Freemasonry means different things
to each of those who join. For some, it’s about making new
friends and acquaintances. For others it’s about being
able to help deserving causes – making a contribution to
society. But for most, it is an enjoyable hobby.
Freemasonry is one of the world’s
oldest and largest non-religious, non-political, fraternal
and charitable organisations. It
teaches self-knowledge through participation in a
progression of ceremonies. Members are expected to be of
high moral standing and are encouraged (but not required)
to speak openly about Freemasonry. For many, its biggest
draw is the fact that members come from all walks of life
and meet as equals whatever their race, religion or
socioeconomic position in society. Freemasonry instils in its members a
moral and ethical approach to life. Its values are based
on integrity, kindness, honesty and fairness.
Freemasonry is a society of
men concerned with moral and spiritual values. Its members are
taught its principles (moral lessons and self-knowledge) by a
series of ritual dramas – a progression of allegorical
two-part plays which are learnt by heart and performed within
each Lodge – which follow ancient forms, and use
stonemasons’ customs and tools as allegorical guides.
Under the United Grand Lodge of
England (which includes Wales), there are over 250,000
Freemasons.The Grand Lodge
of Ireland, which serves the whole island of
Ireland, and the Grand
Lodge of Scotland have a combined total of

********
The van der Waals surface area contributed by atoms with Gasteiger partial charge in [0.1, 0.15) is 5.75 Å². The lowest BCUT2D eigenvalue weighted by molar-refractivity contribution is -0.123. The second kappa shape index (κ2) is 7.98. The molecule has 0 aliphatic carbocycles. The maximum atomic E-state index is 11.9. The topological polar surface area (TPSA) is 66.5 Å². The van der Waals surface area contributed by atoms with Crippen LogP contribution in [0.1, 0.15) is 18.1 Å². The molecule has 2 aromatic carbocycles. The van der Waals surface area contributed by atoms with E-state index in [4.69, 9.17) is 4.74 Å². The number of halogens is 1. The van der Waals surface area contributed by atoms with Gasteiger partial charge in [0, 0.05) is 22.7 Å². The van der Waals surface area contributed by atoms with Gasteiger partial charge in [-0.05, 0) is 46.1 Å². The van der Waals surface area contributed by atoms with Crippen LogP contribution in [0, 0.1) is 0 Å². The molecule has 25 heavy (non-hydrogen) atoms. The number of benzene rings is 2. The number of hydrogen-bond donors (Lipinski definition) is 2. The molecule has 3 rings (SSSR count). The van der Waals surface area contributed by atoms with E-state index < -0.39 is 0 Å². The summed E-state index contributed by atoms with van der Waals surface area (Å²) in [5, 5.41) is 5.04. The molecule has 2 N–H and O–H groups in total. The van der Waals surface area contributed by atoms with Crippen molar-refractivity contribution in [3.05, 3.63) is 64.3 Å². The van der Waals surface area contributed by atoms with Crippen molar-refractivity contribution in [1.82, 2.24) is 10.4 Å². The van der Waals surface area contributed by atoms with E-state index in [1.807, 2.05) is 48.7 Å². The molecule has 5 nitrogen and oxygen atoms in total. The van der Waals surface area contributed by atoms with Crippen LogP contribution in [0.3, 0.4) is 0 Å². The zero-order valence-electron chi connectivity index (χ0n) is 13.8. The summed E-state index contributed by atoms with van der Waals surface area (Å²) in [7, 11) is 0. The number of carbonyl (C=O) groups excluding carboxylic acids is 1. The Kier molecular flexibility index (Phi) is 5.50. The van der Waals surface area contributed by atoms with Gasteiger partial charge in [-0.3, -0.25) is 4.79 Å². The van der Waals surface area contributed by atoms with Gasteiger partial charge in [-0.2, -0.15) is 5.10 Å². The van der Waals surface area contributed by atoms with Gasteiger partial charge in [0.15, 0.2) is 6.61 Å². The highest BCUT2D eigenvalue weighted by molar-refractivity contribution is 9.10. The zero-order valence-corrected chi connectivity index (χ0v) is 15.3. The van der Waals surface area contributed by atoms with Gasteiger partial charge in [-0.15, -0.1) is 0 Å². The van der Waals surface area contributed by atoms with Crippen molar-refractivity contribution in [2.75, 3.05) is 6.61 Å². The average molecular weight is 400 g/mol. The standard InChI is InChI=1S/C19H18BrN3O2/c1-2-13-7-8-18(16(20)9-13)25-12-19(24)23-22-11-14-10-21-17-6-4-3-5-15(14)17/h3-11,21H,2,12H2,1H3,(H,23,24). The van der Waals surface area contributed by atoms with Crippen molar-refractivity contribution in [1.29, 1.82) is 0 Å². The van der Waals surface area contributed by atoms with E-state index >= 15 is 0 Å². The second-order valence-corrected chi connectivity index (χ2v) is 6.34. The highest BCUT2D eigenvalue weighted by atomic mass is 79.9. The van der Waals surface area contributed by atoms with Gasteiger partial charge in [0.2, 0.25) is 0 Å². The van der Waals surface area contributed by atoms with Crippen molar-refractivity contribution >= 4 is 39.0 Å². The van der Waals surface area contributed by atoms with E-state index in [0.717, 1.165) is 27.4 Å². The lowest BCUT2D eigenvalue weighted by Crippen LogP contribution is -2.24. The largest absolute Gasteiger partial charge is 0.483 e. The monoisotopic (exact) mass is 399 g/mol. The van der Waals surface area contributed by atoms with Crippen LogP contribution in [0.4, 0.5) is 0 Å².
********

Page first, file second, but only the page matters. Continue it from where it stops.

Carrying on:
approximately 150,000 members. There are over six million
Freemasons worldwide including two million in North
is founded on three great principles:
and respect for the opinions of others and an obligation to
behave with kindness and understanding to our fellow
practice of charity. Freemasonry is known above all else for
its substantial outward giving to many worthy causes,
donating many millions of pounds every year to masonic and
strive for truth, aiming to achieve high standards in
their public and private lives.
Freemasonry demands from its members
in the 8,000 lodges under the United Grand Lodge of
England a respect for the law, with which its principles
do not in any way conflict.
A Freemason's duties are first to
his God, then, without detriment to his family and those
dependent upon him, to his fellow human beings. A
Freemason's duty as a citizen must always come first and
it is a serious disqualification to attempt to use
membership in the Order to promote one's own interests or
those of anyone else.
for answers to Frequently Asked Questions (FAQ) as provided by
the United Grand Lodge of England.